8. Master the issues. Libertarians should master the issues and learn to communicate so they can explain and persuade others. You, Harry, are the acknowledged master. You have developed simplicity of example and persuasion to an art form. Teach others how to confront the irrational arguments of government advocates.

9. Have the moral courage to confront others. When somebody makes a statement like, “I’m not in favor of government medicine, but we do have to do something to help the poor,” or “even if there are abuses, legalizing drugs is not a serious alternative—we have to enforce the drug laws,” libertarians should never sanction such statist propaganda by silence.

10. Get involved in campaigns designed to enlighten and enrage public. Speak out against victimless crimes. Support organizations such as The National Taxpayers’ Union, Amnesty International, the Fully Informed Jury Association (FIJA) and Families Against Mandatory Minimums (FAMM). Work with groups that are working against regulations. Put pressure on those who are supporting government intrusion. But don’t get involved in electoral politics. Don’t fight crime by becoming a criminal.

11. Engage in civil disobedience if you are prepared for the consequences. Henry David Thoreau went to jail for refusing to pay a small poll tax. He believed that civil disobedience was a moral obligation. His view of political action as a means of changing government was succinctly stated in his tract, On the Duty of Civil Disobedience. “How does it become a man to behave toward this American government today? I answer that he cannot without disgrace be associated with it.”

12. Find ways to avoid taxes. Cut every corner. Make life miserable for a tax collector. Consider using trusts, foundations, tax deferred investments and offshore charities. Your success will be emulated by others, and every dollar denied a thief makes him that much more likely to find another line of work.

13. Pamphleteer. Follow the noble lead of Thomas Paine and Lysander Spooner. Tell it like it is. Inundate the talk shows, newspapers and magazines with rational arguments against government. Let other people who are fed up with Big Brother know they are not alone. Show them there is another way than voting.

14. Write free-market novels and produce free-market movies. Support companies and individuals who bring a positive message to the audience. Atlas Shrugged may have had more influence on the direction of freedom today than all the libertarian political activity since it was written.

15. Consider becoming an expatriate. Stop falling for the ridiculous cultural blather that says, “my country, right or wrong.” Just because you’re born in a place controlled by a particular group of politicians doesn’t mean they are right. There may be places in the world where you can live in greater freedom than the U.S. Find them. Vote with your feet. Basically, look for solutions that don’t violate your principles. Design the system to be fully compatible with the laws of human nature. Don’t think you can work around them.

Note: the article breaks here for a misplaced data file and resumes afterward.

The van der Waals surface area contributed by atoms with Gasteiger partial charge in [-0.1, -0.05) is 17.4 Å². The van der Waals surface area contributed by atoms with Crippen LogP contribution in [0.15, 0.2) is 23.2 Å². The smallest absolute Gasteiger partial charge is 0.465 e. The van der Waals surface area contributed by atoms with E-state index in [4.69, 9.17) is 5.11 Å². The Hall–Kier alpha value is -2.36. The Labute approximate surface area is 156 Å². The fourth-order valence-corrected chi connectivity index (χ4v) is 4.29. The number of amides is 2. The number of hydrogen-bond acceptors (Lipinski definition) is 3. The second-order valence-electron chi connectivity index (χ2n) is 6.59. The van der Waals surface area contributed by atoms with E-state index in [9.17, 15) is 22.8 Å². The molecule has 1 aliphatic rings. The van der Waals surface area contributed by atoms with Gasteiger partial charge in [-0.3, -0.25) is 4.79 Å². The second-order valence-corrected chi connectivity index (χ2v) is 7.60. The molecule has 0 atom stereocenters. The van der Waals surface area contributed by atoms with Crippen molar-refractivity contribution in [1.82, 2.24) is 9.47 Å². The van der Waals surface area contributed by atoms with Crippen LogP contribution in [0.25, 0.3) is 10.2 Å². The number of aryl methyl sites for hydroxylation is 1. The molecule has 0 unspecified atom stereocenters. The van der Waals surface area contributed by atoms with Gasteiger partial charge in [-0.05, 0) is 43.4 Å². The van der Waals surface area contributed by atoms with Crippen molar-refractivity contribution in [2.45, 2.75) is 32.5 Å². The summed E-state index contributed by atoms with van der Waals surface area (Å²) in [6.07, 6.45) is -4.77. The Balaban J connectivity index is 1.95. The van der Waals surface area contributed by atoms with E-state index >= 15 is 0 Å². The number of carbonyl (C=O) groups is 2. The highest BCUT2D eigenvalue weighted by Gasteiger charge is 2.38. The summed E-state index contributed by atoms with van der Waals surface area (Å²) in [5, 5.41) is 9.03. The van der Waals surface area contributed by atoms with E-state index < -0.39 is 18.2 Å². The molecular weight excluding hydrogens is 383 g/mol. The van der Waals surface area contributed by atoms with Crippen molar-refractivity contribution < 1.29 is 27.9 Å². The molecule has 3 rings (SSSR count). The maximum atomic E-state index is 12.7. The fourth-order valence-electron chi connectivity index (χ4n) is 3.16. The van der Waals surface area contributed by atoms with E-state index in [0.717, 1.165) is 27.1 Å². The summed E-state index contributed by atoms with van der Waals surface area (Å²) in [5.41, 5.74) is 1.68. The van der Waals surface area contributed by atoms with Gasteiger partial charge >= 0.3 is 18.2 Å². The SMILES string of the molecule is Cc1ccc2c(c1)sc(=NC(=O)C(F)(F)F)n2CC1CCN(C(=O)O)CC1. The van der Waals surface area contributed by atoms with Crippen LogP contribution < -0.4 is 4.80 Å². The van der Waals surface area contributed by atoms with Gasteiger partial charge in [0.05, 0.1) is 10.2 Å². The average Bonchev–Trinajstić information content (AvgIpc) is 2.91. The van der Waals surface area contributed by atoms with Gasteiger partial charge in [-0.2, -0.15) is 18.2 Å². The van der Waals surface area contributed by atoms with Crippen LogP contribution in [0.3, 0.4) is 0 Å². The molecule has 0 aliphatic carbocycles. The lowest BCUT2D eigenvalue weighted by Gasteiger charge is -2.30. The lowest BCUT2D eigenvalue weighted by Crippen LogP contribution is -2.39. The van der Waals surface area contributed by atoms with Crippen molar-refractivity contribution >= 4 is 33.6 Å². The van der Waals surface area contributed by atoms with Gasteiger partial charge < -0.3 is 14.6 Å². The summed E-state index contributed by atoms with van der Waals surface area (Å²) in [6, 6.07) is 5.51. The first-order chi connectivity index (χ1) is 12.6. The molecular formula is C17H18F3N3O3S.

Finally, Harry, I would hope that you, Doug Casey, Mark Skousen, Bill Bradford, Bob Prechter and all the other writers of our group will return to the principles of free-market economics as outlined in the works of such giants as Adam Smith and Ludwig von Mises. The central theme our economic philosophy is that the “invisible hand” of the marketplace—the individual efforts of independently acting people—creates progress and plenty; and that any attempt to “organize” and “centrally-plan” economic activity subverts progress and eventually leads to tyranny. Political action is built on exactly the same false premise as that of a centrally planned economy: i.e., that an organized group of political activists engaged in a planned group effort can build freedom more rapidly or better than the individual efforts of independently acting people. The positive actions listed above are merely top-of-mind suggestions of a few thinkers. They are only the obvious steps. But if all the energies now being expended on political action by libertarians around the world were focused instead on finding individual solutions, we would marvel at the ideas and mechanisms that would be bound to evolve.

Harry, I am acutely aware that you understood all of the arguments against government that I have brought up in this letter long before I had heard of them. It was your teaching that helped lead me to many of these conclusions. I laud you, our mutual friends, and all of those libertarians who are willing to go to the political barricades in defense of freedom. I understand your motive, recognize your sincerity and respect your integrity. However, I implore you all to reconsider. Let us all gather around the single, unifying principle set down so clearly by the founding fathers of Austrian economics. Let us have the courage to leave the design and construction of freedom to the invisible hand.

Sincerely and in friendship,

John Pugsley

Galambos, A.J., V-50 (A course offered by The Free Enterprise Institute, Los
Angeles, California)

Wilson, Edward O., On Human Nature (Cambridge, Massachusetts: Harvard
University Press, 1978), pps. 50, 159.

Copyright (c) 1994 by John A. Pugsley